Marsha’s comments and those of many others are my reward. Visitors who understand my vision, appreciate the artwork, and recognize the skill of the artist tell me I’ve done my job well. It’s why I love my job.
A Curator’s Delight
By: Jane Weinke, curator of collections/registrar on June 6th, 2012
I love being a curator. After thirty-three years, each day is still a surprise, the challenges a thrill (if not daunting), and the rewards unending.
Take yesterday as one of my “typical” days.
Awaiting me was a recently delivered package that contained a beautiful pencil sketch, a gift for the Museum’s collection from Catherine McClung. A thick manila envelope also awaited. Its contents revealed dozens of pages of legalese affirming that the Woodson Art Museum is a beneficiary of a Harry Adamson painting.
An email message from Woodson Art Museum director Kathy Foley confirmed that funding is in place for a publication to accompany the fall debut of the BMO Harris Bank gift of the M&I Bank Owen Gromme paintings. Although not a surprise, we now can move forward pulling together the various elements to produce the publication. Oh, yes, and the deadline is only two months away. Now, that’s a challenge!
A recent email message from Marcia Theel, a longtime colleague and friend, reminded me of how much the Museum’s collection has grown. We often discussed organizing one- or two-person exhibitions using the collection, but at the time the depth wasn’t there. Twelve years ago it was only a dream, but now – thanks to several generous gifts – it’s feasible.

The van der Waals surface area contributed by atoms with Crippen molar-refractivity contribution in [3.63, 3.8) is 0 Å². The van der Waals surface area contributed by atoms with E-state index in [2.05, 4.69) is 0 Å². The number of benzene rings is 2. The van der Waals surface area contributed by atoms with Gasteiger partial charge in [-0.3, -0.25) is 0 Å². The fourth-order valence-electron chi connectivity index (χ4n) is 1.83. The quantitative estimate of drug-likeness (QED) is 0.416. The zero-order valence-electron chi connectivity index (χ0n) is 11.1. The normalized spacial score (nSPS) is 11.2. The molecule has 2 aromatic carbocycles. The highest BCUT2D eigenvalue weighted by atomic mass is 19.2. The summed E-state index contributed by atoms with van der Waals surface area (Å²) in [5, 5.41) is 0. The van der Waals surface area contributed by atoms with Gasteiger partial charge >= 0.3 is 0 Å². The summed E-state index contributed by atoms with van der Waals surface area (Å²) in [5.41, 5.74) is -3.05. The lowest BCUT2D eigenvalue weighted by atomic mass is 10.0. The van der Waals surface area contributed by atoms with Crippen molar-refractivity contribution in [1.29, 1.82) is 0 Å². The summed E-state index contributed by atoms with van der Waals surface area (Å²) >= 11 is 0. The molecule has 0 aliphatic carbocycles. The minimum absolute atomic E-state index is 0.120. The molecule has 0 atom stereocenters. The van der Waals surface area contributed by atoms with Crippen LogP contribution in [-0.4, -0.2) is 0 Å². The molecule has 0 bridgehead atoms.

A perfect example is the current exhibition An Abundances of Riches: The Woodcuts of Andrea Rich. Andrea’s gifts to the Museum’s collection began in 2000 with the first 129 of her woodcuts; subsequent gifts bring the total to 240. With such a large body of work from which to draw, the difficulty in curating the exhibition was the limited gallery space in which to display her work. An Abundance of Riches, on view through August 12, comprises fifty-five works featuring birds, animals, butterflies, and landscapes.
I recently walked through the galleries with a childhood friend, Marsha, who also happens to be Andrea’s cousin. We discussed Andrea, the artworks, and the immense challenge of creating a woodcut. Both of us have witnessed Andrea at work and we marvel at her skill, artistry, and mastery of her subject so exquisitely evident in each design.
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Jane Weinke, curator of collections/registrar